Coursera’s introductory human physiology course: Factors that characterize successful completion of a MOOC
IRRODL Volume 16, Number 2, ISSN 1492-3831 Publisher: Athabasca University Press
Since Massive Open Online Courses (MOOCs) are accessible by anyone in the world at no cost, they have large enrollments that are conducive to educational research. This study examines students in the Coursera MOOC, Introductory Human Physiology. Of the 33,378 students who accessed the course, around 15,000 students responded to items on the pre-course survey about their age, educational background, proficiency in English, and plans for participating in the course. We categorized students who completed the pre-course survey into groups based on the number of exams completed and corresponding course achievement level. We used Chi-square goodness of fit tests to analyze the distribution of students’ responses on the pre-course survey and associated achievement level. Of the students who responded to the pre-course survey and passed with distinction, a larger percentage self-identified as fluent in English while a smaller percentage self-identified as beginners. Students with graduate degrees were more likely to pass the course or pass with distinction than students with only some college experience or a bachelor’s degree. Students who completed either some or all exams were more likely to self-report intention to complete all course activities than students who did not take any exams. A greater proportion of students who passed the course or passed with distinction posted two or more times on the course discussion forum. Understanding MOOC students and the characteristics that lead to their success will enable modification to courses for increased student achievement and may also inform teaching in the traditional classroom.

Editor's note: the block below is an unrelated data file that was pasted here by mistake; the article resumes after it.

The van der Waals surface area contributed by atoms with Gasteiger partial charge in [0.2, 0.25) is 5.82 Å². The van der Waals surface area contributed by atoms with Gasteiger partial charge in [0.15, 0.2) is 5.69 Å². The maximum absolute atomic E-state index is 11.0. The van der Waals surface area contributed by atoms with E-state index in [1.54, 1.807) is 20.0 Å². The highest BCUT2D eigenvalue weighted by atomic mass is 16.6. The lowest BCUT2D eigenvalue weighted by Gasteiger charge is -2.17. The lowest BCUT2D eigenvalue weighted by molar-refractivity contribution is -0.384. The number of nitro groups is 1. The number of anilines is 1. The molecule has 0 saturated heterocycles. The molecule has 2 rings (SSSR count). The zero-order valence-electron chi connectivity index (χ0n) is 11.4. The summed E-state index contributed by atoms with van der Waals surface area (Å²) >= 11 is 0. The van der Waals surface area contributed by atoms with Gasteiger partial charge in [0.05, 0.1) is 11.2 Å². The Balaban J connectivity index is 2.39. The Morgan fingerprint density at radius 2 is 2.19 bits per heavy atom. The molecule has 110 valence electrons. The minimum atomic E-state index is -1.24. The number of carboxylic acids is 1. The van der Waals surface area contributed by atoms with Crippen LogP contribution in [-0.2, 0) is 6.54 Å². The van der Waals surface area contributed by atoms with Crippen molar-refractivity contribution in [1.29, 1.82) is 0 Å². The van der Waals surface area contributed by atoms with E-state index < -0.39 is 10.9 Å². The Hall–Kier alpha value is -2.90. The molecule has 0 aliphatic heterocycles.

Engle, D., Mankoff, C. & Carbrey, J. (2015). Coursera’s introductory human physiology course: Factors that characterize successful completion of a MOOC. The International Review of Research in Open and Distributed Learning, 16(2),. Athabasca University Press.
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